Why haven’t doctors helped me?
“There’s nothing wrong with you.” “It’s all in your head.” Or so doctors have told you. Meanwhile, you can’t get out of bed in the morning, no matter how much you sleep. Your joints and muscles hurt, and you can’t think straight. Sound familiar?
When faced with patients suffering from chronic fatigue syndrome (CFS) or fibromyalgia, doctors are often at a loss. In a poorly-informed attempt to relieve symptoms, they might prescribe antidepressants, muscle relaxants, pain pills, or sleep medications. None of these will resolve the condition and side effects may make you feel worse.
Lack of standardized testing for CFS and fibromyalgia is one problem. And another is this: Even when a correct diagnosis is made, there is no one-size-fits-all treatment.
You can get your life back!
These diseases are a blend of malfunctions in the body, much like an orchestra playing so terribly out of tune that the audience begs for ear plugs. To be effective, the treatment must identify which instruments are off-key—the unique situation of each patient—and correct them. We call this a multi-system approach, and it works.
Thousands of patients have improved
At Holtorf Medical Group, we conducted a study with 500 consecutive patients who were treated with our multi-system protocol. It was published in the Journal of Chronic Fatigue Syndrome. Previously, these patients had seen an average of 7.2 other doctors for CFS or fibromyalgia without significant improvement.
In contrast, by our patients’ fourth visit, their average energy level and sense of well-being had doubled. And 94 percent had overall improvement in their symptoms. More than 5,000 other patients, treated by more than 40 other doctors trained in the same protocol, have also experienced significant relief.
What are the symptoms of CFS and fibromyalgia?
Symptoms of CFS and fibromyalgia can be very similar, or even identical, and up to 70 percent of patients suffer from both conditions. Symptoms include:
- Fatigue that doesn’t go away with sleep
- Difficulty getting restful sleep
- Pain, stiffness, or tender spots in muscles and/or joints
- Sore throat
- Flu-like feeling
- Getting tired very easily after minor exertion
- Weight gain
- Digestive problems
- Mental fog or confusion
- Poor concentration
Is it one disease, or two?
Technically, the difference is this: CFS is a malfunction of the pituitary, a pea-sized gland at the base of the skull, which regulates all our hormones. In fibromyalgia, the malfunction is in the hypothalamus, a part of the brain that lies just above the pituitary. The hypothalamus also plays a key role in regulating hormones, as well as the nervous system.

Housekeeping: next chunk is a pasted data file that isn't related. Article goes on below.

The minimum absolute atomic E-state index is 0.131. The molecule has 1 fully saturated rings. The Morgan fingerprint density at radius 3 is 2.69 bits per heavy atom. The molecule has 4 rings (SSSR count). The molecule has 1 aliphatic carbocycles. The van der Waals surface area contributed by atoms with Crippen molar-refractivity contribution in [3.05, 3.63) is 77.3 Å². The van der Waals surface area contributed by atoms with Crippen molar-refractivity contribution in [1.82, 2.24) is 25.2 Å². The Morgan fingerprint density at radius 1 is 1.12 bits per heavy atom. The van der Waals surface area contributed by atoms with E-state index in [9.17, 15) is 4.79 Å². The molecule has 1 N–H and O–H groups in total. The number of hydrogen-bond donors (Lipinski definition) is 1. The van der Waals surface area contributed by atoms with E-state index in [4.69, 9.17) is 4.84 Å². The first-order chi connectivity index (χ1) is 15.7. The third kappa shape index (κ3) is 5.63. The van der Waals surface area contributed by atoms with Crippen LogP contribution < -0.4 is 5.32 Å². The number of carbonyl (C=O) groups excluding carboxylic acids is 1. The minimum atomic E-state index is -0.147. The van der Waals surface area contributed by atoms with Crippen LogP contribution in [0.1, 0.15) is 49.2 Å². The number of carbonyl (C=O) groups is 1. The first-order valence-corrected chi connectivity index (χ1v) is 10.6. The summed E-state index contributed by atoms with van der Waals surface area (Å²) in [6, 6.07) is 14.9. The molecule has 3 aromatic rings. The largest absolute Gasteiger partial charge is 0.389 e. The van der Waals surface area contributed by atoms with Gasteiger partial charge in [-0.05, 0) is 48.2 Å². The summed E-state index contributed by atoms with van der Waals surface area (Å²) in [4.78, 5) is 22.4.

The pituitary and hypothalamus work together and whether one or both are malfunctioning, they share the same underlying problems. Although each situation is unique, patients improve when these common factors are checked for and addressed as needed:
Each cell in our bodies has tiny components called mitochondria, whose job it is to generate energy. They are often called the “furnaces” within each cell. The hypothalamus and pituitary are especially sensitive to any malfunction and fatigue is one of the symptoms.
Mitochondria can be poisoned by environmental toxins; pesticides; chronic bacterial, viral and fungal infections; and nutritional and hormone deficiencies. These can be identified and corrected.
Thyroid and cortisol deficiencies are the most common ones. Cortisol, the fight-or-flight hormone triggered by stress, becomes depleted because the body is no longer able to produce sufficient amounts. Exhaustion is a symptom.
Thyroid hormone is depleted by exposure to toxins and by malfunctions in the hypothalamus and/or pituitary. You can learn more about thyroid here.
Safe forms of these hormones can be prescribed, based on a patient’s needs. Tests may also reveal other hormonal deficiencies.
Infections can either trigger or contribute to CFS or fibromyalgia. These may include viruses such as Epstein Barr or herpes, or bacterial infections, including Lyme disease. They can be identified and treated.
Other contributing conditions
In response to a chronic infection, the immune system can cause a special type of clotting disorder called “coagulation.” Instead of producing blood clots, it generates a coating on the insides of blood vessels. This coating interferes with delivery of oxygen and nutrients to all parts of the body, contributing to chronic fatigue. It can be treated with anti-coagulants.
Neurotoxins, such as mercury or other metals lodged in the brain, can also contribute to CFS and fibromyalgia. If suspected, these can be detected by brain scans and treated with chelating agents to eliminate the toxins.
The key to effective treatment
Doctors who are trained in our CFS and fibromyalgia protocol look for and treat all the factors underlying these diseases. This approach relieves symptoms while enabling healing.
Every aspect of our multi-system approach is supported by clinical research. And, thousands of patients have experienced the results.